What’s the fastest way to profitably sell more of whatever it is your company sells? I argue that it’s better pricing. Think about how your company sets prices: Are you confident that your prices capture the value of your products and services? When I ask managers this question, most respond with a chagrined: “Not very confident.”
There are three reasons why “better pricing” should be your company’s top priority. First, if your company is not setting the right prices, there are hidden profits waiting to be tapped. Second, small changes in price can lead to big profits. McKinsey & Co. studied the Global 1200 and found that if they raised prices by just 1% — and demand remains constant — profits would go up on average by 11%, for instance. How much will a 1% price increase boost your profits? Finally and best of all, in many industries prices can literally be changed on Sunday night and start generating more profits on Monday morning.
So how can you start improving pricing at your company? Follow the 4 Cs — Confidence, Compensation, Choice, and C-Level.
Instill Confidence in Your Front Line. Most sales forces don’t sell in a manner that yields the most profit. Relationships, of course, are important. But to garner the highest price, your sales force needs to confidently articulate why your product offers the highest value compared to rivals. To be clear, “value” doesn’t mean lowest price. Instead, it is the offering that provides the best “deal” (most benefits for the price) for clients. It’s surprising, but most companies fail at this most basic task — they cannot articulate the value of their products and services. Can you?
If your product is better, let customers know how. You have to do more than say “ours is better” — this line is so commonly used that customers tune out. Go the extra step to quantify how being better translates into more profit. For example, a client recently quantified the millions of dollars it annually saves retailers by being better — through reducing product returns — and prospective customers responded with excitement.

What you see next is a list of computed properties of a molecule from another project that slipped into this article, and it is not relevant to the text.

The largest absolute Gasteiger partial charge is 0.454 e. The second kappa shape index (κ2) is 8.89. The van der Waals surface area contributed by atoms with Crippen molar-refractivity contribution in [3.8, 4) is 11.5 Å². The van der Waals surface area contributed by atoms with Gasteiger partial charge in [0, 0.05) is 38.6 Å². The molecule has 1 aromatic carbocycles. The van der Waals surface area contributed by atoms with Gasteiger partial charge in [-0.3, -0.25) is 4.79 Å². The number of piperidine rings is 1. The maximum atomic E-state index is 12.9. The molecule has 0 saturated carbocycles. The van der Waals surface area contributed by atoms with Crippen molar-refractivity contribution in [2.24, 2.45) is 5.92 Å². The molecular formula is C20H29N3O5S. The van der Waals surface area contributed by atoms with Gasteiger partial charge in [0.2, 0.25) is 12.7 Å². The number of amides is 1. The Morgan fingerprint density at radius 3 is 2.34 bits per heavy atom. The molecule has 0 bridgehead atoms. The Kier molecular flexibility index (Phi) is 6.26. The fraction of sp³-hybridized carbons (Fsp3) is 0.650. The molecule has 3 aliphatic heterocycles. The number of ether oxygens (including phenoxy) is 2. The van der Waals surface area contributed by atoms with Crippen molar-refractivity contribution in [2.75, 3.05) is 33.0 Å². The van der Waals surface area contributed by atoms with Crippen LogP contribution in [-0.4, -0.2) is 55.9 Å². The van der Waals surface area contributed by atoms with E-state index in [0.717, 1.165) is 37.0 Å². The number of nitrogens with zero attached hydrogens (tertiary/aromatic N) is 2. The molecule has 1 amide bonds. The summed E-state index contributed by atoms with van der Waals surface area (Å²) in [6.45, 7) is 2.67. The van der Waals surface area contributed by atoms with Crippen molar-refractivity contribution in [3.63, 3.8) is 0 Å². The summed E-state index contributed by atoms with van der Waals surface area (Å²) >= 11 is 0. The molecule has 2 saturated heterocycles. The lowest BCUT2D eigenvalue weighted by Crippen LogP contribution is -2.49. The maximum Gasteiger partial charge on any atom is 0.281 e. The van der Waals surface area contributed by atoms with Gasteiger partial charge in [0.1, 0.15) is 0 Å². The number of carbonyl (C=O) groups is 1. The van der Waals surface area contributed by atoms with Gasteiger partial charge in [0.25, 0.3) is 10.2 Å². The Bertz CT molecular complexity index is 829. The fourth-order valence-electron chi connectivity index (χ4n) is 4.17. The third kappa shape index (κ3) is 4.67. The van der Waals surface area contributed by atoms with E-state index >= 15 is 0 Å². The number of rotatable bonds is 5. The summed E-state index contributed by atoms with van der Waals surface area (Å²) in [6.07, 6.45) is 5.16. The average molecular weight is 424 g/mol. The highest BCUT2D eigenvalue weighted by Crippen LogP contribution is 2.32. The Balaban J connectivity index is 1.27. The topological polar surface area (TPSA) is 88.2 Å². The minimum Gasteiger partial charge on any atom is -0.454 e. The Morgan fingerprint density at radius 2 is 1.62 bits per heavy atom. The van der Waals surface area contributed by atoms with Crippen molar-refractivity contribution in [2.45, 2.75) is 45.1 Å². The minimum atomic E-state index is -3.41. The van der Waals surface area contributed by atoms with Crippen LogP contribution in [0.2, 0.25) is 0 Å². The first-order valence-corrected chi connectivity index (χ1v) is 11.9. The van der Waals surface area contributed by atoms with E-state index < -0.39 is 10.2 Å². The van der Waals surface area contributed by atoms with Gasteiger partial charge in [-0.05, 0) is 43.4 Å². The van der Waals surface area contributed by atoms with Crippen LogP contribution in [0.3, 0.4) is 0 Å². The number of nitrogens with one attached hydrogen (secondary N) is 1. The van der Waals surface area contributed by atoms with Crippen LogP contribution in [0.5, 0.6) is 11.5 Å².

Don’t worry if your product isn’t as good as the competition. After all, if customers only purchased the best, we’d all be driving Rolls Royce cars. Price can usually compensate for shortcomings. It’s okay to acknowledge that your product has fewer bells and whistles compared to its rivals. But then use price to seal the deal by asking, “Are all of the rival’s extra features worth the 25% premium they are charging?”
The bottom line: if your product is better than the competition, demonstrate it and charge more than rivals based on value. Conversely, if your product has fewer features, acknowledge it and justify a lower price.
Use Compensation to Align Your Sales Force’s Interests with Profit. Most sales forces are compensated based on the revenue they bring in. While this metric seals deals, it provides little incentive to fight for the highest prices. Remember, your company’s profits come from the last few dollars of a price. Setting a $95 price for a product that costs $90 to manufacture may be an easy sale that leads to a $5 profit. But if pushing harder leads to a $100 price, profits increase by 100% ($10 instead of $5). Transaction profitability should be a key component of sales force compensation.
Increase Profits by Offering Choices. One of the most effective pricing strategies involves offering good, better, and best product versions. Gourmet chefs often have early-bird, regular, and chef’s table options, for instance. I’ve found that customers appreciate being offered pricing options instead of just one “take it or leave it” price. This strategy allows customers to choose how much to pay and it’s often surprising how many people select the “best” (and most profit-laden) version.
Reap Results by Involving the C-Level. As we all know, driving change in an organization is difficult. While the changes that I’ve advocated are straightforward, they can’t be implemented unless they are reinforced by the C-Level of an organization. It is crucial for the C-Level to constantly tout the importance of and create a culture focused on pricing for profit and growth. Just as important, setting aggressive profit targets for managers with P&L responsibilities — who otherwise might not be interested in pricing — provides an extra incentive for them to focus on pricing as a means to reach their goals.
Employing the 4 Cs creates a foundation to boost profits and growth through better pricing. This will generate short term profits, but just as important, instills a core competency that helps to ensure the “right prices” in the future as the market environment evolves and new products are introduced.
So what do you think? Are you confident the prices your sales force currently charges capture the value of your products and services? Do you think that implementing the 4 Cs will drive sales and boost profits?
Harvard Business Review